The Cathedral was
founded as a shrine for the body of St Cuthbert. When Viking raids forced
on Lindisfarne to flee in
875. They carried with them the body of the saint, they reached Durham in
995 after time at Chester le Street and Ripon. In Durham the coffin seemed
to become rooted to the ground and the spot for the new shrine was revealed in a
vision. By 998 they had built a church (nothing remains of this early
building) it quickly became a place of pilgrimage. The Bishops became
Prince Bishops of Durham giving the city the right to raise armies, own
nobility, coinage and courts. All these privileges were ended in 1836.
The present Cathedral Church of Christ and blessed Mary the Virgin was built
between 1093 and 1133 to a plan of Bishop William of Calais. He died but
the work continued under Bishop Flambard. It is possibly the finest Norman
building in Europe. St Cuthberts body was brought to his shrine behind the
high altar in 1104. The Cathedral was the first in Northern Europe to be
covered with stone ribbed vaulting and it has the earliest pointed transverse
arches in England. There are few monuments because of a long held rule
that no one should be buried in the shrine of st cuthbert. From the South
side aisle a door leads to the monks dormitory, a great timbered hall 194ft by
39ft where some of
the Cathedrals prized possessions can be seen, they include St Cuthberts
illuminated manuscripts. In front of the font is a line of marble, the
nearest point that women were allowed to get to the altar. Almost no
amount of time is to long to spend in this unique place of worship.
contrasting church styles set in one building. The old church to the East
comprising the magnificent Crossing and Chancel. Together with Temple
Moores Scholastic Nave started in 1905 to the West. Hexham has suffered
more than most from its prime location, not far from Hadrians Wall. The
7th Century foundation by St Wilfred was burnt and plundered by the Vikings.
The restored Augustine Priory refounded in 1113 was then attacked by the Scots
under William Wallace at the end of the 13th Century, the Nave was
destroyed and not rebuilt. Therefore it is to the East end one naturally
is drawn, early Gothic architecture in a Parish Church. It is in this area
where the transept is dominated by the Priory`s famous night staircase.
Described by many as one of the finest Monastic relics in an English church.
A treasure trove of architectural gems. Lest not forget the Crypt,
beneath the Nave a Saxon Tunnel vaulted chamber built primarily of Roman Stones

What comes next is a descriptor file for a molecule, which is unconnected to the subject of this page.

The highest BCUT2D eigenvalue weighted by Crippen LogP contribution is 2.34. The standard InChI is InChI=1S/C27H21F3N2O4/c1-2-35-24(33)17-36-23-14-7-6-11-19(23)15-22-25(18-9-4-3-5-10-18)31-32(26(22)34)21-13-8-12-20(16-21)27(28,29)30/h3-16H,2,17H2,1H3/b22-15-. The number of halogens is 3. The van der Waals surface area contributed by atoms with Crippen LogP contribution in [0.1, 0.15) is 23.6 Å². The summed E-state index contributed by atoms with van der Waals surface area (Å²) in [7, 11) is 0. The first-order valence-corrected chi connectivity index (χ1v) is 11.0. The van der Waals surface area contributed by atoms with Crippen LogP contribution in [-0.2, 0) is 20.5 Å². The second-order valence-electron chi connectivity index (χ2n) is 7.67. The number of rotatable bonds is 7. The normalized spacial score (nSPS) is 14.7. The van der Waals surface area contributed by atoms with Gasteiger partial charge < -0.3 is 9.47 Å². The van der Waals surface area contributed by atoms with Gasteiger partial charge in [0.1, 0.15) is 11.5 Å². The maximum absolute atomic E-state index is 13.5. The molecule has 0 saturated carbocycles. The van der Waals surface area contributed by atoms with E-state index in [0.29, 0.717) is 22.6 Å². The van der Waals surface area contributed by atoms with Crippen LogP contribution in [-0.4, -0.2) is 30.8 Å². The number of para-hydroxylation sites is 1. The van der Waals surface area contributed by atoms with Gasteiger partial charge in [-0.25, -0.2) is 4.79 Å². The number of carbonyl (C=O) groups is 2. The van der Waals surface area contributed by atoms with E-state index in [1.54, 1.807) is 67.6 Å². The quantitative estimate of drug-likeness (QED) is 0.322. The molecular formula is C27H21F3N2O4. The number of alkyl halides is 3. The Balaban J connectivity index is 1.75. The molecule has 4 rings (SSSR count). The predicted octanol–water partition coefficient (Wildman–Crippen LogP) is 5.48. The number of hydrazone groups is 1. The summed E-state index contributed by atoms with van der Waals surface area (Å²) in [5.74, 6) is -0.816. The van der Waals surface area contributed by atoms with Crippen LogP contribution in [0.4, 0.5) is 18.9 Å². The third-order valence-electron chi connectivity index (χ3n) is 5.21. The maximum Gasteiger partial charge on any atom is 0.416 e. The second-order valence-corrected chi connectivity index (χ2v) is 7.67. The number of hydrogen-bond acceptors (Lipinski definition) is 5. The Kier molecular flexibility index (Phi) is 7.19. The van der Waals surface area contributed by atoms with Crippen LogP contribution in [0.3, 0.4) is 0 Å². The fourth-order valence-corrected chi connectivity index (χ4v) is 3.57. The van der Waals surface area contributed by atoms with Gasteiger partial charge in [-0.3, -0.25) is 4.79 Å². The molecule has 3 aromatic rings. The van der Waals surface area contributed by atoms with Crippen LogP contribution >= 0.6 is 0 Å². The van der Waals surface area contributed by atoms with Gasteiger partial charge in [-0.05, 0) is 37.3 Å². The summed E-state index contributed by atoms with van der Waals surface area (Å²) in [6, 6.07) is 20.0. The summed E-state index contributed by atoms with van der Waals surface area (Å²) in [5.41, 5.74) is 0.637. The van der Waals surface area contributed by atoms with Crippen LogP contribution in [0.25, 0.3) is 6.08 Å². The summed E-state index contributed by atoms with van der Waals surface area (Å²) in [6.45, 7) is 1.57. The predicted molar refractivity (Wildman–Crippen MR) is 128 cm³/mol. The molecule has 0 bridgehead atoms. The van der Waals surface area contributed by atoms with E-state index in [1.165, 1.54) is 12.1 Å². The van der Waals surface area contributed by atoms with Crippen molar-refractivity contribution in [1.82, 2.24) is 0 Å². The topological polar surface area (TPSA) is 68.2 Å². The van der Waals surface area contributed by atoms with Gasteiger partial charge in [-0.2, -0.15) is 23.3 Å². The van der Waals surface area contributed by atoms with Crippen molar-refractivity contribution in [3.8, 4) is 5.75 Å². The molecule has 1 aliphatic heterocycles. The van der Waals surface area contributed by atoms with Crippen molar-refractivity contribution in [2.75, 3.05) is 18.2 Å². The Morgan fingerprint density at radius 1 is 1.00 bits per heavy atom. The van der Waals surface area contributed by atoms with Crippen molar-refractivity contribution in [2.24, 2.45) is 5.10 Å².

its arch reputedly dating from the 7th Century. Many Celtic and
Roman relics of their occupation adorn the fabric of this lovely Church
Holy Island (Lindisfarne)
Lindisfarne is famed as the
birthplace of English Christianity. A 3 mile causeway connects the island
with the mainland at low tide and can be crossed during six hour spells between
tides. approx 300 people live on the island, with fishing and tourism the main
employment. In 635 A.D. St Aidan came on the invitation of King Oswald
from Iona on the West Coast of Scotland to teach Christianity to the Angles of
Northumbria. Linidsfarne Monastry was established and the first English
diocese founded. The Sixth Bishop was St Cuthbert who came to the island
in 664A.D. and was buried here until the monks fled
with his coffin ahead of the Danes in 875A.D. The Danes destroyed the
Abbey and the island lay deserted until a Priory was founded by a Benedictine
order in the 11th Century.
St Michael's Church, Alnwick Situated on a hillside overlooking the river on the Northern outskirts of the town. This church of perpendicular design built of local stone weathered with age represents all that is important in the area, solid & upright. Rebuilt in the mid 15th Century from money raised by the way of tolls granted to the town by King Henry VI. The Nave is definitely 14th Century while the chancel is 15th Century. Interestingly there is no crossing between the two. The church contains some interesting items, two 14th Century Tombs, together with a wonderful 14th Century Flemish carved chest.
St. Pauls Church, Jarrow
Church of St Pauls Jarrow has been a place of worship for 13 Centuries.
The Church & Monastery was built on land given by King Ecgfrith of Northumbria
in 681AD. The Chancel of St Pauls is the original Saxon Church built as a
separate Chapel and thus offers at least a relic of Bede`s time. Much of
the cut stone is Roman, do look for the three single splayed Saxon windows, the
middle one containing Saxon stained glass made in the monastic workshops, it was
excavated from the site in 1980 and inserted here in the Chancel.
Reputedly the oldest such glass in Western Europe. The Monastery where
Bede came as a boy thrived in the 7th & 8th Centuries. Outside the church
are the remains of the domestic buildings of that monastery, it was here that he
lived, worked and worshipped. The buildings where sacked by the Vikings in
794AD. It was not until 1074 that the church was repaired by the Normans and the
Monastery re-founded by Aldwin, Prior of Winchcombe Abbey in Gloucestershire.
Do look for the original dedication stone of 685 (above the Chancel arch)
supposedly the oldest in England. Although St Martins Church Canterbury
does predate Jarrow by maybe 100 years and therefore holds the honour of oldest
church in England.